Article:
Anger over £40m ‘toxic debt’ to cover cost of Norwich Northern Distributor Road
- Credit: Copyright: Archant 2015
An agreement to borrow £40m towards Norwich's controversial Northern Distributor Road could leave councils facing a 'toxic debt', angry opponents warned today.
Norwich City Council last night agreed a tax on house building should be used to repay the loan and its interest over 25 years - a loan needed to build part of the £178.5m road.
The 12.5 mile road is due to stretch from the A47 at Postwick to the A1067, but the cost of the section between the A140 at Norwich International Airport to the Fakenham Road has not been covered by the government.
Norwich City Council agreed to join forces with the county council, Broadland District Council and South Norfolk Council to borrow up to £40m for that stretch of the road.
The loan and the interest repayments, which could be as much as £15m over a quarter of a decade, will be paid back using the community infrastructure levy – a tax on developers who build new housing.
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But Andrew Boswell, leader of the Green group at Norwich City Council, and a long-standing objector to the NDR warned the use of the community infrastructure levy for the road would stop other community projects happening.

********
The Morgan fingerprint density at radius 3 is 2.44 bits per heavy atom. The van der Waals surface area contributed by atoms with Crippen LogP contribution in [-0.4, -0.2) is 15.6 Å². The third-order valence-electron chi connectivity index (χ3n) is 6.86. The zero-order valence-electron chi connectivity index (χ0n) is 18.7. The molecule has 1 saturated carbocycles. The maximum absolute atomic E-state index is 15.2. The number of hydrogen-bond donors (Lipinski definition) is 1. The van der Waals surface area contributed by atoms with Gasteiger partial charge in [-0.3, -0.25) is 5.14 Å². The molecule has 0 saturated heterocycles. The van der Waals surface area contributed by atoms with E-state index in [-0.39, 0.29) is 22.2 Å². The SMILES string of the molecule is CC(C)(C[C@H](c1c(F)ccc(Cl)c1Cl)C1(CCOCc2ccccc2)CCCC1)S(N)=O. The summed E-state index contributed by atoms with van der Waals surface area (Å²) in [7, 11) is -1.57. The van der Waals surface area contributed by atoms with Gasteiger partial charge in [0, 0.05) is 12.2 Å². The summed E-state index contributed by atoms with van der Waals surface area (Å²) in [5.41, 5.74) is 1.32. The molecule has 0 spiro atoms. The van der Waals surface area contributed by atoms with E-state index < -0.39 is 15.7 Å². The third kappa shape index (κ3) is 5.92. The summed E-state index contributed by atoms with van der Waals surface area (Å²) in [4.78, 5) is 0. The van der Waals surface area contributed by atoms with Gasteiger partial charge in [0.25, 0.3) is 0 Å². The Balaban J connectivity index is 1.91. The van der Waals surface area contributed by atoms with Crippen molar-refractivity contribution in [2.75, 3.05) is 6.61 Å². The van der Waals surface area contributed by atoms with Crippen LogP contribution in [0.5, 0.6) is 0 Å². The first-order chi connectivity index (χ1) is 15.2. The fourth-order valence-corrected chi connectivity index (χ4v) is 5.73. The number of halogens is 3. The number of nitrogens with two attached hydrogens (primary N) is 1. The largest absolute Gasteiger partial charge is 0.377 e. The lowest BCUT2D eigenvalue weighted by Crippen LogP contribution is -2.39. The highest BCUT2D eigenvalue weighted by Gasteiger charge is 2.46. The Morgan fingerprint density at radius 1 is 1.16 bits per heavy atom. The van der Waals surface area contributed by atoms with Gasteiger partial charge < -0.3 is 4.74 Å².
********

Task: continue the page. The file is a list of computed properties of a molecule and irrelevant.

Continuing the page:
He said: 'In terms of what could be achieved in the city, I see that as a toxic debt, preventing us from doing good things in the city. '
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He said a more pragmatic approach would be to stop the road at the A140, rather than continuing to the A1067.
Alan Waters, Labour leader of Norwich City Council, said spin-offs from the road would see community improvements, including to public transport.
He said only about 25pc of the levy would be used to cover the borrowing and its interest. He said other projects, such as the Long Stratton bypass, were earmarked to benefit from that development tax.
And he added the council's budget would not be affected by the agreement, with the county council liable to cover any overspend.
He said: 'It's frankly vital to the future of the city and its residents. It has many benefits.'
Before the meeting, protestors, including Green councillors and members, Friends of the Earth and Greenpeace, campaigned on City Hall's steps.
Speaking afterwards, Jennifer Parkhouse, from Friends of The Earth, said she was 'hugely disappointed', while Richard Hawker, from Hockering Parish Council, said: 'It seems the majority of our elected councillors seem determined to have this road in spite of both common sense and the will of the people.'
A £30m escalation in the road's cost is already having to be plugged by the government, Norfolk County Council and the New Anglia Local Enterprise Partnership.
Initial work on the road is due to start next month, with full blown construction commencing next February or March.
Supporters of the road say it will be a shot in the arm for the economy and reduce rat-running. But critics say it will increase traffic and pollution, while causing swathes of countryside to be concreted over.
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